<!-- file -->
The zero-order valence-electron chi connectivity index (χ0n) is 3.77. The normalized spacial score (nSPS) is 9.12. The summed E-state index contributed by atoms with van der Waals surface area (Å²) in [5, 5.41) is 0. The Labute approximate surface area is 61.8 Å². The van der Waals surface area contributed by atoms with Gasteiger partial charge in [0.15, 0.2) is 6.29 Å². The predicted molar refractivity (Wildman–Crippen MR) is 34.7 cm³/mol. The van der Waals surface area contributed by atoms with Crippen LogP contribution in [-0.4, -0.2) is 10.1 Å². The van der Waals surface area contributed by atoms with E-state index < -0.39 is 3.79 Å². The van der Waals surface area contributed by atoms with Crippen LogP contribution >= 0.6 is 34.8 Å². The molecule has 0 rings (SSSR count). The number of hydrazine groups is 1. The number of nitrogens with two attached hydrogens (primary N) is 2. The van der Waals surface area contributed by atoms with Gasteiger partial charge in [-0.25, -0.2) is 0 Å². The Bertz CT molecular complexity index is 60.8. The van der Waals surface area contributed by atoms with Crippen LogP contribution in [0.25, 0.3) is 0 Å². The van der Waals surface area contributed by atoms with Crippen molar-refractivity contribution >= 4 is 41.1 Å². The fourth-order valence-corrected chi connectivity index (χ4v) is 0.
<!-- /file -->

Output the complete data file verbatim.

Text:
The zero-order valence-electron chi connectivity index (χ0n) is 3.77. The normalized spacial score (nSPS) is 9.12. The summed E-state index contributed by atoms with van der Waals surface area (Å²) in [5, 5.41) is 0. The Labute approximate surface area is 61.8 Å². The van der Waals surface area contributed by atoms with Gasteiger partial charge in [0.15, 0.2) is 6.29 Å². The predicted molar refractivity (Wildman–Crippen MR) is 34.7 cm³/mol. The van der Waals surface area contributed by atoms with Crippen LogP contribution in [-0.4, -0.2) is 10.1 Å². The van der Waals surface area contributed by atoms with E-state index < -0.39 is 3.79 Å². The van der Waals surface area contributed by atoms with Crippen LogP contribution >= 0.6 is 34.8 Å². The molecule has 0 rings (SSSR count). The number of hydrazine groups is 1. The number of nitrogens with two attached hydrogens (primary N) is 2. The van der Waals surface area contributed by atoms with Gasteiger partial charge in [-0.25, -0.2) is 0 Å². The Bertz CT molecular complexity index is 60.8. The van der Waals surface area contributed by atoms with Crippen LogP contribution in [0.25, 0.3) is 0 Å². The van der Waals surface area contributed by atoms with Crippen molar-refractivity contribution >= 4 is 41.1 Å². The fourth-order valence-corrected chi connectivity index (χ4v) is 0.